What is the morbidity and mortality associated with Haemophilus influenzae infections?

Updated: Jul 02, 2019
  • Author: Joseph Adrian L Buensalido, MD; Chief Editor: Pranatharthi Haran Chandrasekar, MBBS, MD  more...
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Answer

Overall mortality from Hib meningitis is approximately 5%. Morbidity rates from meningitis, however, are high. If subtle neurologic changes are included, as many as 50% of individuals with Hib meningitis have some neurologic sequelae, including partial-to-total sensorineural hearing loss, developmental delay, language delay, behavioral abnormalities, language disorders, impaired vision, mental retardation, motor problems, ataxia, seizures, and hydrocephalus. Approximately 6% of individuals with Hib meningitis experience permanent sensorineural hearing loss. Epiglottitis carries a mortality rate of 5-10% (because of acute respiratory tract obstruction), and neonatal H influenzae disease carries a mortality rate of 55%.

From the 1980s (prevaccine era) to 2005 (vaccine era), the incidence of vaccine-preventable invasive Hib disease decreased by ≥99.8%, and the associated mortality rate decreased by ≥99.5%. [21]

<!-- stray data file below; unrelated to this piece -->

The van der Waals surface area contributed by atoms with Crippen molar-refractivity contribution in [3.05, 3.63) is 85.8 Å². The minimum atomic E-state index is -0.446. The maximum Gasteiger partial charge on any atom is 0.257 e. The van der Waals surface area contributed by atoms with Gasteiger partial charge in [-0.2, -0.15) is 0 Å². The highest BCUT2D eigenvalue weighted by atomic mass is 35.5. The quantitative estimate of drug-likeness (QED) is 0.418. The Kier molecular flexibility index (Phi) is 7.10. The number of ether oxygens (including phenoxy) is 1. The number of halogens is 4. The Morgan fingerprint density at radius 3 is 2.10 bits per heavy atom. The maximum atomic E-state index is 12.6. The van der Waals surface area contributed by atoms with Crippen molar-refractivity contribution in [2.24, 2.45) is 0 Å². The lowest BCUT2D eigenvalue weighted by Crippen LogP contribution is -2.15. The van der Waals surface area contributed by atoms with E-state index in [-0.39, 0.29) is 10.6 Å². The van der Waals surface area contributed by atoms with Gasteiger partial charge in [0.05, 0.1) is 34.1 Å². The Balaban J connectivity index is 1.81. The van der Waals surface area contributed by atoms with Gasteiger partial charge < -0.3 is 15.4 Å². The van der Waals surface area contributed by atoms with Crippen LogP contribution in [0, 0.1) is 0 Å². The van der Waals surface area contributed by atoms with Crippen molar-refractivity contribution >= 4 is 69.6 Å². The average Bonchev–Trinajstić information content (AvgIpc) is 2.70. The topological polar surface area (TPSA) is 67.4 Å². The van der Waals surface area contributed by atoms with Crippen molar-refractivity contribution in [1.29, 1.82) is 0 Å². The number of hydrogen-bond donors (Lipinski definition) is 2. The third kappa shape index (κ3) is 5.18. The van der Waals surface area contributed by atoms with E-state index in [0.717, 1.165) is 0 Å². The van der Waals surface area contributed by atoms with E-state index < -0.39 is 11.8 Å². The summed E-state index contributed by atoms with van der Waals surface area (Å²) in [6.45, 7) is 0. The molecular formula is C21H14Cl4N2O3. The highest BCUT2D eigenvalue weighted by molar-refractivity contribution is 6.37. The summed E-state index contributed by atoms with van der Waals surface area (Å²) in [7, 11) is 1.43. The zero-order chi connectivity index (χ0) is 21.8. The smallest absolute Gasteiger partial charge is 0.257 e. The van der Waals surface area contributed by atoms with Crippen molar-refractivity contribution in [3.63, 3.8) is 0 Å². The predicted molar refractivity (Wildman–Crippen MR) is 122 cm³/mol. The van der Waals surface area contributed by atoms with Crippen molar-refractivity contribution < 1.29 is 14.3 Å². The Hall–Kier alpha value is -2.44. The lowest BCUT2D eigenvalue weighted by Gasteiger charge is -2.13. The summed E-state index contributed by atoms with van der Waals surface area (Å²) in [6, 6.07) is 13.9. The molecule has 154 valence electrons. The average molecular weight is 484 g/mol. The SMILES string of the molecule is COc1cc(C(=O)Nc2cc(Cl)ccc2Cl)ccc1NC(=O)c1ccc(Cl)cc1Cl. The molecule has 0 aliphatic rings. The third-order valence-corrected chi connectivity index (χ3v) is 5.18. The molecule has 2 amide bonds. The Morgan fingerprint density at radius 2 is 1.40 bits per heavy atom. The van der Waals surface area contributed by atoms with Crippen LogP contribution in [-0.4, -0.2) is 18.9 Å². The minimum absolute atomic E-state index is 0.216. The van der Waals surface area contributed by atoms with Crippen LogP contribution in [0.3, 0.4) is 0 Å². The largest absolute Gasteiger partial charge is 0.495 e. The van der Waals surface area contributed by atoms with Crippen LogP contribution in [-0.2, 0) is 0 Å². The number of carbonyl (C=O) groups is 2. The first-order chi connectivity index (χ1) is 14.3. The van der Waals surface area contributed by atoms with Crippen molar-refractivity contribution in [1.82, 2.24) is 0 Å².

Licensing of the Hib conjugate vaccine led to a substantial decline of Hib disease in the United States. In parts of the world where the vaccine is not in regular use, morbidity and mortality rates of Hib disease remain high.

Epidemiologic studies suggest that Hia infection occurs more in indigenous North American populations, with clinical presentation closely resembling that of Hib infection. [22]

In 2006, the Active Bacterial Core Surveillance Report estimated that, in the United States, 4800 cases (1.6 per 100,000 population) of invasive H influenzae infection occurred, resulting in 700 deaths (0.23 per 100,000 population). [9] In contrast, the latest Active Bacterial Core Surveillance Report for H influenzae infection in 2015 reported 6,100 (1.9 per 100,000) cases of invasive disease and 1,015 (0.32 per 100,000) deaths. [10]

Bacteremia and invasive disease associated with NTHi are becoming more prevalent and carry a significant mortality rate. [9] Increased NTHi cases can also be seen in patients with cancer, consistent with the changing H influenzae epidemiology in the rest of the population after the Hib vaccine was introduced. [23]


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